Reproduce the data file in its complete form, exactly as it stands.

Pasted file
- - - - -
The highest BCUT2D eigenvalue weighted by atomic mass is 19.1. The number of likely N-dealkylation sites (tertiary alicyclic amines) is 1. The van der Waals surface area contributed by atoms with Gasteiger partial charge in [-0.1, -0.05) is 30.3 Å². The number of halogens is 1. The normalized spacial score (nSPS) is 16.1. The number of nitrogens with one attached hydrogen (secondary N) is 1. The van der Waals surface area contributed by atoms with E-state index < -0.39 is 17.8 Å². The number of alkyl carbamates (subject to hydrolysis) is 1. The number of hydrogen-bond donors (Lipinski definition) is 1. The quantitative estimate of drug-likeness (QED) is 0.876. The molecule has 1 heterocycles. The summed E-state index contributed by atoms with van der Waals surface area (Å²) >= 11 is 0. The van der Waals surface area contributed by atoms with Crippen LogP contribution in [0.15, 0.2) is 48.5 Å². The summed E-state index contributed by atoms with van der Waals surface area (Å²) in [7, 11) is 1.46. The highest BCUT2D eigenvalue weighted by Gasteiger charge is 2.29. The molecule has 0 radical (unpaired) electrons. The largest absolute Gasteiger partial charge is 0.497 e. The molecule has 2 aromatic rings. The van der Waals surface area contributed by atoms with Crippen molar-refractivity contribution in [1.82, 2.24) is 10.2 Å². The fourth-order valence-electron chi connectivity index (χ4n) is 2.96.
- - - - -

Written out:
The highest BCUT2D eigenvalue weighted by atomic mass is 19.1. The number of likely N-dealkylation sites (tertiary alicyclic amines) is 1. The van der Waals surface area contributed by atoms with Gasteiger partial charge in [-0.1, -0.05) is 30.3 Å². The number of halogens is 1. The normalized spacial score (nSPS) is 16.1. The number of nitrogens with one attached hydrogen (secondary N) is 1. The van der Waals surface area contributed by atoms with E-state index < -0.39 is 17.8 Å². The number of alkyl carbamates (subject to hydrolysis) is 1. The number of hydrogen-bond donors (Lipinski definition) is 1. The quantitative estimate of drug-likeness (QED) is 0.876. The molecule has 1 heterocycles. The summed E-state index contributed by atoms with van der Waals surface area (Å²) >= 11 is 0. The van der Waals surface area contributed by atoms with Crippen LogP contribution in [0.15, 0.2) is 48.5 Å². The summed E-state index contributed by atoms with van der Waals surface area (Å²) in [7, 11) is 1.46. The highest BCUT2D eigenvalue weighted by Gasteiger charge is 2.29. The molecule has 0 radical (unpaired) electrons. The largest absolute Gasteiger partial charge is 0.497 e. The molecule has 2 aromatic rings. The van der Waals surface area contributed by atoms with Crippen molar-refractivity contribution in [1.82, 2.24) is 10.2 Å². The fourth-order valence-electron chi connectivity index (χ4n) is 2.96.